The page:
Translator Disclaimer
14 December 2006 Snow wetness estimation in Himalayan snow covered regions using ENVISAT-ASAR data
Author Affiliations +
Abstract
The snow wetness in the Himalayan snow covered region is an important parameter, for the snow melt runoff modeling and forecasting. The main objective of the study is to estimate snow wetness in parts of Himalayan snow covered regions. Snow surface backscattering can expressed as function of permittivity of snow. Reflectivity at the air snow interface increases greatly with wetness and volume scattering decreases abruptly. ENIVISAT-ASAR dual polarization (HH and VV) data have been used to investigate permittivity and snow wetness in sub Himalayan region. Raw data have been processed for backscattering coefficient (BSC) image generation for HH and VV polarization. BSC image is georeferenced and topographically corrected using high precision digital elevation model (DEM). The BSC images are despeckled using adaptive filter technique. For this study Physical optics Model (POM) for surface scattering based inversion model has been used. Physical Optics Model based inversion model gives the permittivity which can be further related for estimating snow wetness. A comparison was done between inversion model estimated snow wetness and field values of snow wetness in the study region. Comparison with field measurement showed that the correlation coefficient for snow wetness estimated from ASAR data was 0.8 at 95% confidence interval. The snow wetness ranges from 0-15% by volume.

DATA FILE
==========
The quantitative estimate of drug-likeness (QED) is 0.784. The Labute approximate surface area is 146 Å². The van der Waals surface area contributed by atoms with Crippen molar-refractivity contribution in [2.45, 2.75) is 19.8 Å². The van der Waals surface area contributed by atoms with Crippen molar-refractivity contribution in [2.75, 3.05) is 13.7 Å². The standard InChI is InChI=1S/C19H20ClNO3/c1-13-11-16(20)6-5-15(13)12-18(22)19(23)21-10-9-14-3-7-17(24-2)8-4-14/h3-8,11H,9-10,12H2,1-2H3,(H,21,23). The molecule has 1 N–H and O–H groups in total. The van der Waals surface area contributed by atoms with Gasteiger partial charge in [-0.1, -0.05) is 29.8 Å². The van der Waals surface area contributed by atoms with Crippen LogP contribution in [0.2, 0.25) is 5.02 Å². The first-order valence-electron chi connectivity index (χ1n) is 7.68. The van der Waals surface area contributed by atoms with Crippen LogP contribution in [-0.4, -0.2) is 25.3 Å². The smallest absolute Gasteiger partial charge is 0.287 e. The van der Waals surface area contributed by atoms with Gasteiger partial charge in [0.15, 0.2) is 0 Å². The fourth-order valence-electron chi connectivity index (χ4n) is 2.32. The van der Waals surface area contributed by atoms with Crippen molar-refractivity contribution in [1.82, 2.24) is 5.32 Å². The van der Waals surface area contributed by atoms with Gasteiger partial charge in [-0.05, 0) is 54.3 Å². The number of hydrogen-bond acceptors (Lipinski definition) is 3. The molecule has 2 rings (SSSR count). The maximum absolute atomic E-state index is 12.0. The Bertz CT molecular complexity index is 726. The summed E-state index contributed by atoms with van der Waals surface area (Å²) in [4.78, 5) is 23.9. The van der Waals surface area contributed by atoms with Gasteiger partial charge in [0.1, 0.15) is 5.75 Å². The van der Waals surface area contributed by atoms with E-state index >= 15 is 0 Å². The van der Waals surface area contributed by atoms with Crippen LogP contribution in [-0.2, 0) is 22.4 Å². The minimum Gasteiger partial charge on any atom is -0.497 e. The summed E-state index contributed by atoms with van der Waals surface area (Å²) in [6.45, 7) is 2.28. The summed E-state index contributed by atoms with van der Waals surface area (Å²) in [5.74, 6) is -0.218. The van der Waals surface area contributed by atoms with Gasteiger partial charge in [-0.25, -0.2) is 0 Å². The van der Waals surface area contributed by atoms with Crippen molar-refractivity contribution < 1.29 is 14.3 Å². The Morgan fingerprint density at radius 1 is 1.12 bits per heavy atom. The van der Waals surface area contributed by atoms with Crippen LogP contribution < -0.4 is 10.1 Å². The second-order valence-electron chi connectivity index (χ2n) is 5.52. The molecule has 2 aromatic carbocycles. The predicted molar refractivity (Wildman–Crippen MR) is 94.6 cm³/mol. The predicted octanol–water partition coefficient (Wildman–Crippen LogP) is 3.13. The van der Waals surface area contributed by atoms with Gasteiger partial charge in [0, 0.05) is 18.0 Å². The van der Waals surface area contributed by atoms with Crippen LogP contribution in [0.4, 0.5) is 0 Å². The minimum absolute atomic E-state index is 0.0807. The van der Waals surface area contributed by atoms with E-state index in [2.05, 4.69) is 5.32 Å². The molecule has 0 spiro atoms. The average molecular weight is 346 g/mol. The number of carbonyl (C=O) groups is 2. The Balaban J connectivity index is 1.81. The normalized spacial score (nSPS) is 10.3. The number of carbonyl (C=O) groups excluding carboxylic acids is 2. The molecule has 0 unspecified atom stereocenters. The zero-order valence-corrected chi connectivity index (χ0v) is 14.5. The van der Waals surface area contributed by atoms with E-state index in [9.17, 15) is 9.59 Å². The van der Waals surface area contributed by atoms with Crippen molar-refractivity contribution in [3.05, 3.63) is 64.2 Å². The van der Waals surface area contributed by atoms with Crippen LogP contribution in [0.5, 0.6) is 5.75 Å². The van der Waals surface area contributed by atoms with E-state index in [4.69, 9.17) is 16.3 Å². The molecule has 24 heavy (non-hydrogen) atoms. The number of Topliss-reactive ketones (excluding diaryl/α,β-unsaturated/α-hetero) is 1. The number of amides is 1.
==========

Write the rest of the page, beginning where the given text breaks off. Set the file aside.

© (2006) COPYRIGHT Society of Photo-Optical Instrumentation Engineers (SPIE). Downloading of the abstract is permitted for personal use only.
Gulab Singh, Vijay Kumar, Kishor Mohite, G. Venkatraman, Y. S. Rao, and . Snehmani "Snow wetness estimation in Himalayan snow covered regions using ENVISAT-ASAR data", Proc. SPIE 6410, Microwave Remote Sensing of the Atmosphere and Environment V, 641008 (14 December 2006); doi: 10.1117/12.693690; https://doi.org/10.1117/12.693690
PROCEEDINGS
12 PAGES


SHARE
Advertisement
Advertisement
Back to Top